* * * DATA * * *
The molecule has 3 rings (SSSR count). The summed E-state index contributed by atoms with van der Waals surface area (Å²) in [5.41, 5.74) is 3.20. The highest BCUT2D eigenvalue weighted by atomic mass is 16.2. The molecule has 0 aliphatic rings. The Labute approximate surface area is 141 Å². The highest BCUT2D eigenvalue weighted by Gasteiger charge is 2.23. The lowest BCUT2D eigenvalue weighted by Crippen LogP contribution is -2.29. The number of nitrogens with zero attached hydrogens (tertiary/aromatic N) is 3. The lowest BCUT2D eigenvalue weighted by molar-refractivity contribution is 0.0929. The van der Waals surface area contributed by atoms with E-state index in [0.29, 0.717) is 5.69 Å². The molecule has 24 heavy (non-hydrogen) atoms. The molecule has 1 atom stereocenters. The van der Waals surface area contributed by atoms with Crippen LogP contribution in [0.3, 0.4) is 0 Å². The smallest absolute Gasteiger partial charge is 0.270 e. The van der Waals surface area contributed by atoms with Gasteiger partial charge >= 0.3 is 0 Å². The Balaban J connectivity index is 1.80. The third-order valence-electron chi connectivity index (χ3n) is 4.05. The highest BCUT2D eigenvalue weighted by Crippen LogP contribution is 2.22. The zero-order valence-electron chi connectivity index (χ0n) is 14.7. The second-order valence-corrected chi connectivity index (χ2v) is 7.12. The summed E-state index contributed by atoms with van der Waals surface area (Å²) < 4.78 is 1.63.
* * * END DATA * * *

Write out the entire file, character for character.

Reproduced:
The molecule has 3 rings (SSSR count). The summed E-state index contributed by atoms with van der Waals surface area (Å²) in [5.41, 5.74) is 3.20. The highest BCUT2D eigenvalue weighted by atomic mass is 16.2. The molecule has 0 aliphatic rings. The Labute approximate surface area is 141 Å². The highest BCUT2D eigenvalue weighted by Gasteiger charge is 2.23. The lowest BCUT2D eigenvalue weighted by Crippen LogP contribution is -2.29. The number of nitrogens with zero attached hydrogens (tertiary/aromatic N) is 3. The lowest BCUT2D eigenvalue weighted by molar-refractivity contribution is 0.0929. The van der Waals surface area contributed by atoms with E-state index in [0.29, 0.717) is 5.69 Å². The molecule has 24 heavy (non-hydrogen) atoms. The molecule has 1 atom stereocenters. The van der Waals surface area contributed by atoms with Crippen LogP contribution in [0.3, 0.4) is 0 Å². The smallest absolute Gasteiger partial charge is 0.270 e. The van der Waals surface area contributed by atoms with Gasteiger partial charge >= 0.3 is 0 Å². The Balaban J connectivity index is 1.80. The third-order valence-electron chi connectivity index (χ3n) is 4.05. The highest BCUT2D eigenvalue weighted by Crippen LogP contribution is 2.22. The zero-order valence-electron chi connectivity index (χ0n) is 14.7. The second-order valence-corrected chi connectivity index (χ2v) is 7.12. The summed E-state index contributed by atoms with van der Waals surface area (Å²) < 4.78 is 1.63.